Rick Allen Gives Advice On How To Cope With PTSD During The Pandemic
During his appearance on the podcast Side Jams With Bryan Reesman, Def Leppard’s drummer Rick Allen has talked about the stressful psychological conditions caused by being isolated during the pandemic and gave his advice for the people suffering from PTSD on coping with isolation.
Also having battled with PTSD himself after a car crash, Rick Allen is known for his support for the people diagnosed with PTSD such as war veterans and military workers. He also is a founder of the charity work Raven Drum Foundation and has made appearances at various locations to sell paintings and to raise funds while meeting with his fans.
Knowing first-hand that quarantine has been difficult for people like him, Allen said in the podcast that isolation is a terrible thing, especially for PTSD survivors. He stated that isolation is the thing he talks about with wounded warriors most. Allen then advised them to use technology and reach out to somebody when in need. According to him, it is dangerous that the pandemic makes veterans want to isolate themselves and he added that he felt that early on in the pandemic.
He also mentioned his wife’s idea of ‘Big Love’ benefit concerts and claimed it helped him as it gave him a focus by helping those in need and making them feel happy or inspired. He included his thoughts on mental health awareness and suicide prevention days as he thinks it shouldn’t be just one month dedicated to these matters. Moreover, he said he had seen so much suffering throughout the pandemic, so the whole year should be dedicated to mental health awareness.
In the podcast Side Jams With Bryan Reesman, Rick Allen’s words were:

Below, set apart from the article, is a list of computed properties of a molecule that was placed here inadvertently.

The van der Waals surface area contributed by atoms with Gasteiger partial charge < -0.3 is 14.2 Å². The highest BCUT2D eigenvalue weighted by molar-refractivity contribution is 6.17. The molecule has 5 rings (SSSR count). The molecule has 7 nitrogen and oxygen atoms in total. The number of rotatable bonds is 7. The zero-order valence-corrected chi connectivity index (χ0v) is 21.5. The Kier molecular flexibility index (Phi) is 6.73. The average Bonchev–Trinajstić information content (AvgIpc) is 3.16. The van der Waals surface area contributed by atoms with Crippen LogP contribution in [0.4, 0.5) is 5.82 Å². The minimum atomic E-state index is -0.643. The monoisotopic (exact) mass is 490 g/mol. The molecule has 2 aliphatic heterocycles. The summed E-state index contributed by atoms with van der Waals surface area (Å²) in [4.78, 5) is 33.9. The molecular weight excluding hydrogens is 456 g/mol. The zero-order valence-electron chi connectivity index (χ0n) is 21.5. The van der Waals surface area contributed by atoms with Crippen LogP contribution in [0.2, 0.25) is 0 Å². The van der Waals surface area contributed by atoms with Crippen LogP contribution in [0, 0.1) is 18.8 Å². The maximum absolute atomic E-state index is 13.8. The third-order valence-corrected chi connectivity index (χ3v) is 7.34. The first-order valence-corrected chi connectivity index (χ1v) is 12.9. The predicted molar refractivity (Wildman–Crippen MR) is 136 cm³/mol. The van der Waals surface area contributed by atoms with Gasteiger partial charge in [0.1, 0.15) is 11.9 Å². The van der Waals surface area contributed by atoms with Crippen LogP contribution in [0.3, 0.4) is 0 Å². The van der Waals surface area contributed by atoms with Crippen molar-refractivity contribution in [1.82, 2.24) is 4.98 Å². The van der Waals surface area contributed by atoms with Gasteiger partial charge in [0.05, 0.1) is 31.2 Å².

“The thing that we talk about when I’m together with wounded warriors is isolation. Use technology. You’ve got it all at your fingertips. Reach out to somebody that you feel is worse off than you, and then reach up to somebody that you feel is further along than you. The thing about the whole COVID thing is veterans would start to isolate again, and that’s dangerous. I felt that early on in the pandemic. And then my wife Lauren came up with this idea of ‘Big Love’ benefit concerts.
That really helped me because it gave me a focus and that just kind of carried through to where I was like, just be of service and just whatever you can help do it. It doesn’t cost me anything to make people feel happy or inspired. So, that’s been a huge topic. Mental health awareness and suicide prevention — those two months are back to back. It should be every day. It shouldn’t be just one month is dedicated to this or another month dedicated to this. The whole year should be dedicated to that because I’ve seen so much suffering during this time.“
Being a mental health awareness advocate, Rick Allen’s suggestions seem on point as depression and suicide rates have risen, and the number of people who are diagnosed with psychological disorders has increased during the pandemic.